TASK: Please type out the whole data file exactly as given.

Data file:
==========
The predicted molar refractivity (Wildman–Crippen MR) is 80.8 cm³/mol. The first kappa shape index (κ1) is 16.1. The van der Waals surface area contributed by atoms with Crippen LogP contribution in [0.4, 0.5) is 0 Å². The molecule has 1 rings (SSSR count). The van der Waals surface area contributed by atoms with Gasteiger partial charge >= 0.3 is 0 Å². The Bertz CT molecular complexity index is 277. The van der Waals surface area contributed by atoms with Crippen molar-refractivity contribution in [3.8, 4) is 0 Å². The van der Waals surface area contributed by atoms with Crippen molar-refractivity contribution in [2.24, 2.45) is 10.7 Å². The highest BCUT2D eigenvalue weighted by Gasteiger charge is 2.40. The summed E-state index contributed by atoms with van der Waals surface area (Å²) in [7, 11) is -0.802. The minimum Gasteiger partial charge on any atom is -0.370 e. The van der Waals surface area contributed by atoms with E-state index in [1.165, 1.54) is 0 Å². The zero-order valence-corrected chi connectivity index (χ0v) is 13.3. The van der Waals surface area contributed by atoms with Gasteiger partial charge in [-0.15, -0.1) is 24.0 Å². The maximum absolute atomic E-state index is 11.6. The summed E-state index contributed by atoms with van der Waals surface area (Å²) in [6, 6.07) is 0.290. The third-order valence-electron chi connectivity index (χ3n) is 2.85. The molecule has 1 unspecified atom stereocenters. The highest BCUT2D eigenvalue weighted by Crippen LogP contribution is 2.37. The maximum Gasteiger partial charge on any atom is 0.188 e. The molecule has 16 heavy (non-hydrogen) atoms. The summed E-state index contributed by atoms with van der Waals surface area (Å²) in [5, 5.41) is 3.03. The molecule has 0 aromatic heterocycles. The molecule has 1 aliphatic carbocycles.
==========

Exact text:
The predicted molar refractivity (Wildman–Crippen MR) is 80.8 cm³/mol. The first kappa shape index (κ1) is 16.1. The van der Waals surface area contributed by atoms with Crippen LogP contribution in [0.4, 0.5) is 0 Å². The molecule has 1 rings (SSSR count). The van der Waals surface area contributed by atoms with Gasteiger partial charge >= 0.3 is 0 Å². The Bertz CT molecular complexity index is 277. The van der Waals surface area contributed by atoms with Crippen molar-refractivity contribution in [3.8, 4) is 0 Å². The van der Waals surface area contributed by atoms with Crippen molar-refractivity contribution in [2.24, 2.45) is 10.7 Å². The highest BCUT2D eigenvalue weighted by Gasteiger charge is 2.40. The summed E-state index contributed by atoms with van der Waals surface area (Å²) in [7, 11) is -0.802. The minimum Gasteiger partial charge on any atom is -0.370 e. The van der Waals surface area contributed by atoms with E-state index in [1.165, 1.54) is 0 Å². The zero-order valence-corrected chi connectivity index (χ0v) is 13.3. The van der Waals surface area contributed by atoms with Gasteiger partial charge in [-0.15, -0.1) is 24.0 Å². The maximum absolute atomic E-state index is 11.6. The summed E-state index contributed by atoms with van der Waals surface area (Å²) in [6, 6.07) is 0.290. The third-order valence-electron chi connectivity index (χ3n) is 2.85. The molecule has 1 unspecified atom stereocenters. The highest BCUT2D eigenvalue weighted by Crippen LogP contribution is 2.37. The maximum Gasteiger partial charge on any atom is 0.188 e. The molecule has 16 heavy (non-hydrogen) atoms. The summed E-state index contributed by atoms with van der Waals surface area (Å²) in [5, 5.41) is 3.03. The molecule has 0 aromatic heterocycles. The molecule has 1 aliphatic carbocycles.